5 Design Tips–Pruning Small Trees

5 Design Tips–Pruning Small Trees

We usually think the beauty of trees is either their foliage or their flowers. But let’s not forget structure, shape, limbs and bark. IMHO some of the most beautiful trees are the ones with interesting trunk or limb shape (such as this Acer dissectum from a previous post), or beautiful bark. (Who doesn’t love our native Arbutus menziesii?)

Picture courtesy of Up on Haliburton Hill

Arbutus menziesii. Picture courtesy of Up on Haliburton Hill

In order to appreciate the these features, you have to be able to see them, which often requires  pruning.

1. Thinning

Here are two Acer palmatums ‘Crimson Queen’. The first is allowed to weep right down to the ground, and with shrubs all around, all you see is a mound of burgundy leaves. Some obviously like that look.

Acer palmatum 'Crimson Queen', thanks to Monrovia

Acer palmatum ‘Crimson Queen’, thanks to Monrovia

Same tree, courtesy of Your Garden Sanctuary

Same tree (Acer palmatum ‘Crimson Queen’), courtesy of Your Garden Sanctuary

2. And Limbing Up

The second–still Crimson Queen–is pruned (not “trimmed”) from the bottom (“limbing up”) and through the crown. There are fewer branches altogether, and branches that were weighing down the look of the tree, or lower branches, were pruned to their origin–the trunk– so that there is a more “airy” look to this tree (“thinning”). Here’s a VERY wordy (detailed and comprehensive) tutorial  on pruning and staking  Japanese.

3. Stake

DSCN2020

Acer dissectum ‘Inaba Shidare’

Another way to “prune” or train a JM, or any weeping specimen, is to stake it upright until it achieves the ultimate height you want. Again, going back to the Acer dissectum of an earlier post, the leader (most upright branch, or dominant branch) was staked with a curve in it, then allowed to grow a bit, and curved back again. This was done very young, when the branch was pliable. We removed the stake on planting up the container, because we now want the tree to adopt a more natural weeping habit. We’ll keep the lowest branches thinned, and when there is more canopy growth, will probably remove most of the lowest branches so its decorative trunk will always be visible.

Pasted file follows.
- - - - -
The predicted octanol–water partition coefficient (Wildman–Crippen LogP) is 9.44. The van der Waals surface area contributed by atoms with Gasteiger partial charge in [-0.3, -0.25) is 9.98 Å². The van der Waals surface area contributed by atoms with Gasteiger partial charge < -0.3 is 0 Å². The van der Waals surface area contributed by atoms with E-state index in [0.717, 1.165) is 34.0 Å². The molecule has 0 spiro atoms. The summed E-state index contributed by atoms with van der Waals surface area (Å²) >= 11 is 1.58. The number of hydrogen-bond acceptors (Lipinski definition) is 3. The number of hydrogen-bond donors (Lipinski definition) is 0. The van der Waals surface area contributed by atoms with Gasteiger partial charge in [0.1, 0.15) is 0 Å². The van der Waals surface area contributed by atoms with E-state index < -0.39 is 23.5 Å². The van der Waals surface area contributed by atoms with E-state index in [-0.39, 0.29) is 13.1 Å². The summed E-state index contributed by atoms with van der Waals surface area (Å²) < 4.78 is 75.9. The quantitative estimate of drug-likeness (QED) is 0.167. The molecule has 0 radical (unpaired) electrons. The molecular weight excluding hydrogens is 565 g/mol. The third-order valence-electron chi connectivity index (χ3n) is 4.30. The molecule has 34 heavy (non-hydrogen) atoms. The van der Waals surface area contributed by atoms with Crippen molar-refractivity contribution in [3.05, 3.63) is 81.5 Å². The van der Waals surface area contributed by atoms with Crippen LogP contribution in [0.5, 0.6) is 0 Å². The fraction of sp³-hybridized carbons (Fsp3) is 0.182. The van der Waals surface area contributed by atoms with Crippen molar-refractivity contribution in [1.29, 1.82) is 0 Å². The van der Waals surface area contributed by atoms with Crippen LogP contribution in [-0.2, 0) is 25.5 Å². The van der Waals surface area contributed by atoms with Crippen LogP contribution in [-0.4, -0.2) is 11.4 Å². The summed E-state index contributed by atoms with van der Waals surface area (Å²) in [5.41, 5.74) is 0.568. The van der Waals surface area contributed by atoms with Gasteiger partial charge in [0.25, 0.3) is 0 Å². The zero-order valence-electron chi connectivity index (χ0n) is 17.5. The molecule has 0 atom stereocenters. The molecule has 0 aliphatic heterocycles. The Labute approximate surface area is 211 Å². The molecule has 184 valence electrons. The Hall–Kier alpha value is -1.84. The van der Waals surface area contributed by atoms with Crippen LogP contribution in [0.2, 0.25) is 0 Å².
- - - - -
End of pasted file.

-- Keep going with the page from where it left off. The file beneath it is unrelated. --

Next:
Usually staking keeps the leader upright and straight.

4. Multi-stemmed trees

Hamamelis is just one example of multi-stemmed trees. In the winter it blooms and is delightfully fragrant:

In the summer it can have a nice wide vase shape, or just be a little… blah.

Slightly underwhelming Hamamelis virginiana at A Garden for the House

Slightly underwhelming Hamamelis virginiana at A Garden for the House
(Sorry Kevin Lee Jacobs 😦

I can’t cay that my ‘Diane’ Witch Hazel is any better than Kevin Lee Jacobs’, but here it is today, about one-and-a half years since planting:

Hamamelis x intermedia 'Diane'

Hamamelis x intermedia ‘Diane’

Now, I’m a complete novice at this video thing, and have a rather puny camera with crummy sound. But listen closely and you’ll get the gist of pruning out extraneous branches so you can see the attractive multi-stem structure.

5. Choose the Right Trees

Finally, choose the right trees for the available space–“Right Plant, Right Spot”. You’ve heard me say this before, but make sure you check not only the plant tag, but other sources of information about your proposed tree. The tag might include words such as “dwarf”, “nana“, “compacta”, or any “small” words (mini, little…), yet still be bigger than your space can accommodate. Do a quick google search to find out how big–in height and width–your specimen gets in local gardens–forums are the best for that. I love gardenweb.com and the UBC Botanical Garden forums.

There you have it, 5 quick tips for making the best of your small trees. I’d love to hear about your pruning adventures. Leave a comment, question, critique. I’m very keen to learn for others with different experiences.

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d05_6317_acer-griseum

Acer griseum. Thanks to Henriette’s Herbal Homepage

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